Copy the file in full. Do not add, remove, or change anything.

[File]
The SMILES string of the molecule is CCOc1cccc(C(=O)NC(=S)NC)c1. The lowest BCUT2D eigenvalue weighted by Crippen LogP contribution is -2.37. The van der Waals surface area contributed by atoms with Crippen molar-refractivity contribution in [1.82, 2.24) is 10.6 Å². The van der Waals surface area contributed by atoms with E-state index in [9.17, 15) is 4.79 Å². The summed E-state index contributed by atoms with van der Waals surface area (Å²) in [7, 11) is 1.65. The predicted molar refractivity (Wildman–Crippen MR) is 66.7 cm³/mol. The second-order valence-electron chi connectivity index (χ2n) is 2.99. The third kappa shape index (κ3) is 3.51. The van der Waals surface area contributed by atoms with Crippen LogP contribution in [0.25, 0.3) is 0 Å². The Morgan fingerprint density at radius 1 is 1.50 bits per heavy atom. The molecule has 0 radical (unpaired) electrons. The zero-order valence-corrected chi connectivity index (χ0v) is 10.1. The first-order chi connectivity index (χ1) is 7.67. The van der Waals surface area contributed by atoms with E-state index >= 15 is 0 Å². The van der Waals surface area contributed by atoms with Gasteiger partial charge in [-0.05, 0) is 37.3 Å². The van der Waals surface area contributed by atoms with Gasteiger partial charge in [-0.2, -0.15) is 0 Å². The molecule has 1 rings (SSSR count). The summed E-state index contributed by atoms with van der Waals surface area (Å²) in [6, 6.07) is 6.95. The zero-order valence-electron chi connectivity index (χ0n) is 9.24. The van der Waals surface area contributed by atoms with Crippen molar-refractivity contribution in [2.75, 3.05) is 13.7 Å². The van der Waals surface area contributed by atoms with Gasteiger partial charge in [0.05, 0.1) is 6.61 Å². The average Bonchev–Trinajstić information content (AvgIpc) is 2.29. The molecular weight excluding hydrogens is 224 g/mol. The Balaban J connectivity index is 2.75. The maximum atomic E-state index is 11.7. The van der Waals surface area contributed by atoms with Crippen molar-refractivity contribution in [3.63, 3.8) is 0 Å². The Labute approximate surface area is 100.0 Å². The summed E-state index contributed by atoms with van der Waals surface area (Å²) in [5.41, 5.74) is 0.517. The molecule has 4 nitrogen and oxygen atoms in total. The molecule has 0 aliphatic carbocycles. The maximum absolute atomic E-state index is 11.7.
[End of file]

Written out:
The SMILES string of the molecule is CCOc1cccc(C(=O)NC(=S)NC)c1. The lowest BCUT2D eigenvalue weighted by Crippen LogP contribution is -2.37. The van der Waals surface area contributed by atoms with Crippen molar-refractivity contribution in [1.82, 2.24) is 10.6 Å². The van der Waals surface area contributed by atoms with E-state index in [9.17, 15) is 4.79 Å². The summed E-state index contributed by atoms with van der Waals surface area (Å²) in [7, 11) is 1.65. The predicted molar refractivity (Wildman–Crippen MR) is 66.7 cm³/mol. The second-order valence-electron chi connectivity index (χ2n) is 2.99. The third kappa shape index (κ3) is 3.51. The van der Waals surface area contributed by atoms with Crippen LogP contribution in [0.25, 0.3) is 0 Å². The Morgan fingerprint density at radius 1 is 1.50 bits per heavy atom. The molecule has 0 radical (unpaired) electrons. The zero-order valence-corrected chi connectivity index (χ0v) is 10.1. The first-order chi connectivity index (χ1) is 7.67. The van der Waals surface area contributed by atoms with E-state index >= 15 is 0 Å². The van der Waals surface area contributed by atoms with Gasteiger partial charge in [-0.05, 0) is 37.3 Å². The van der Waals surface area contributed by atoms with Gasteiger partial charge in [-0.2, -0.15) is 0 Å². The molecule has 1 rings (SSSR count). The summed E-state index contributed by atoms with van der Waals surface area (Å²) in [6, 6.07) is 6.95. The zero-order valence-electron chi connectivity index (χ0n) is 9.24. The van der Waals surface area contributed by atoms with Crippen molar-refractivity contribution in [2.75, 3.05) is 13.7 Å². The van der Waals surface area contributed by atoms with Gasteiger partial charge in [0.05, 0.1) is 6.61 Å². The average Bonchev–Trinajstić information content (AvgIpc) is 2.29. The molecular weight excluding hydrogens is 224 g/mol. The Balaban J connectivity index is 2.75. The maximum atomic E-state index is 11.7. The van der Waals surface area contributed by atoms with Crippen molar-refractivity contribution in [3.63, 3.8) is 0 Å². The Labute approximate surface area is 100.0 Å². The summed E-state index contributed by atoms with van der Waals surface area (Å²) in [5.41, 5.74) is 0.517. The molecule has 4 nitrogen and oxygen atoms in total. The molecule has 0 aliphatic carbocycles. The maximum absolute atomic E-state index is 11.7.